Known in the rest of the world as the African Clawed Frog, there are three kinds of Platannas found in South Africa:
- Xenopus gilli, the Cape Platanna, which occurs only in a narrow strip along the coast from Cape Town to Cape Agulhas. It is considered to be critically endangered due to habitat loss and fragmentation of their population. Grows to about 6cm long.
- Xenopus muelleri, the Tropical Platanna, which occurs in extreme northern Kwazulu-Natal and the Lowveld of Mpumalanga and Limpopo, extending further as far as southern Kenya. Measures around 9cm in length.
- Xenopus laevis, the Common Platanna, found over most of South Africa and our neighbouring states. Can grow to almost 15cm in length.
Platannas are almost entirely aquatic amphibians that will only leave the water to migrate to new water bodies, which usually happens during rainy periods or when their current abode dries out (and in the latter instance they might just as easily dig themselves into the mud to aestivate until the water returns). They’re commonly found in almost every fresh water habitat, whether natural or man-made. Platannas are carnivores that feed on a wide variety of aquatic creatures ranging in size from zooplankton to fishes and even their own young. Unlike other frogs they don’t have long, sticky tongues but will use their hands and fingers to hold onto food and push it into their mouths.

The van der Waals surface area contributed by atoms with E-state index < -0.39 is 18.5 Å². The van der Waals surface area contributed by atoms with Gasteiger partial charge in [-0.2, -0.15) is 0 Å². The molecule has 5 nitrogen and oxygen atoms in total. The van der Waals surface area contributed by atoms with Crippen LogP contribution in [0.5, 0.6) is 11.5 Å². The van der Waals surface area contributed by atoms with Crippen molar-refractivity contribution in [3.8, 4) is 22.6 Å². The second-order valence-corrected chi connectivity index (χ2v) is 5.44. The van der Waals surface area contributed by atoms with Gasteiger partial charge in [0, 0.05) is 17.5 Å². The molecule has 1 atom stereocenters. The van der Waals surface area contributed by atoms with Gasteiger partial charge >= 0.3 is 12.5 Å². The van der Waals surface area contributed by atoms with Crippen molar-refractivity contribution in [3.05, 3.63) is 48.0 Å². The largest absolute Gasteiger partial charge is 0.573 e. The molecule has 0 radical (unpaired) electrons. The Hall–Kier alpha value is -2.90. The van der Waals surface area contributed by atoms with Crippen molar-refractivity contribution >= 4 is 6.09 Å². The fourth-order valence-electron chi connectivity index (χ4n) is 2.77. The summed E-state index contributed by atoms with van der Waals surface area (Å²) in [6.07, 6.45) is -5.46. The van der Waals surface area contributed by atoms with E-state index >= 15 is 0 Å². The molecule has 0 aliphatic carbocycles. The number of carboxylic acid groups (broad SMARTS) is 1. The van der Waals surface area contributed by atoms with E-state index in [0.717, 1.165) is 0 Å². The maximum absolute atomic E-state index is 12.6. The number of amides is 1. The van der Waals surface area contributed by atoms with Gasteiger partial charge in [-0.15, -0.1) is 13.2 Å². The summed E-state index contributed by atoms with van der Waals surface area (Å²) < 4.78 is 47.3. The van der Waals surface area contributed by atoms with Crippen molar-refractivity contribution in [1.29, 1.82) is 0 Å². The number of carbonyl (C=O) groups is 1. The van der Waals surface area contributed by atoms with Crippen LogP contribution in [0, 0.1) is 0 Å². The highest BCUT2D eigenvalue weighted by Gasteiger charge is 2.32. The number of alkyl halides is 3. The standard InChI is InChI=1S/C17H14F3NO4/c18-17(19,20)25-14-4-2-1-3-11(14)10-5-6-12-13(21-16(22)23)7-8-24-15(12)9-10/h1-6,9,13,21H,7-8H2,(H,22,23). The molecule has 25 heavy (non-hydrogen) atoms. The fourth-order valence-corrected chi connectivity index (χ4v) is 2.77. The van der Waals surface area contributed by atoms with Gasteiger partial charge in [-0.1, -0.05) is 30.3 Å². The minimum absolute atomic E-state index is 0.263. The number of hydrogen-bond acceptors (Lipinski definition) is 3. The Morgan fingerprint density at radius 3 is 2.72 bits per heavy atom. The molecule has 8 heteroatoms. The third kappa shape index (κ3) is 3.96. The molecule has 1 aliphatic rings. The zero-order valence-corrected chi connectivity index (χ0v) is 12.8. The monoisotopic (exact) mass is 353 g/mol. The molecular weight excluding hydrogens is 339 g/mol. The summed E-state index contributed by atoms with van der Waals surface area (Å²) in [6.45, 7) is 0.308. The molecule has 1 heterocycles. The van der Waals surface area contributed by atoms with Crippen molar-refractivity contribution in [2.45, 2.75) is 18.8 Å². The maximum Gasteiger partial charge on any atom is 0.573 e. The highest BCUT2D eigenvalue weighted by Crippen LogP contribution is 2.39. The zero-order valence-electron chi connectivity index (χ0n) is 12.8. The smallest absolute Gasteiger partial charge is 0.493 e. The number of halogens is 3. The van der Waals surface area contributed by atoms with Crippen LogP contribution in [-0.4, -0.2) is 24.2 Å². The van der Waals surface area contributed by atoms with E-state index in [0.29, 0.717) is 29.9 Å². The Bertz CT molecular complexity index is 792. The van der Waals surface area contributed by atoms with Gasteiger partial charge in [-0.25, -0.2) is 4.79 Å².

Platannas breed at the start of the rainy season, when the male holds onto the back of the female – a position known as amplexus – and the couple then swims around their pond to deposit several hundred eggs singly on solid objects. The tadpoles hatch within two days and metamorphose quickly, being capable of fully transforming into adult form within 2 to 4 months of hatching depending on temperatures and food supply. Platannas are a favourite food item for many kinds of large fish, reptiles, birds and mammals but may live to 15 years old in the wild.
Between the 1930s and 1960s Platannas were used in crude but reliable pregnancy tests, as the females will start laying eggs within hours of being injected under the skin with the urine of a pregnant woman. They’re still widely used in experiments and biological studies, and this is likely the method by which they’ve become exotic invaders in many places of the world beyond their natural distribution in Sub-Saharan Africa.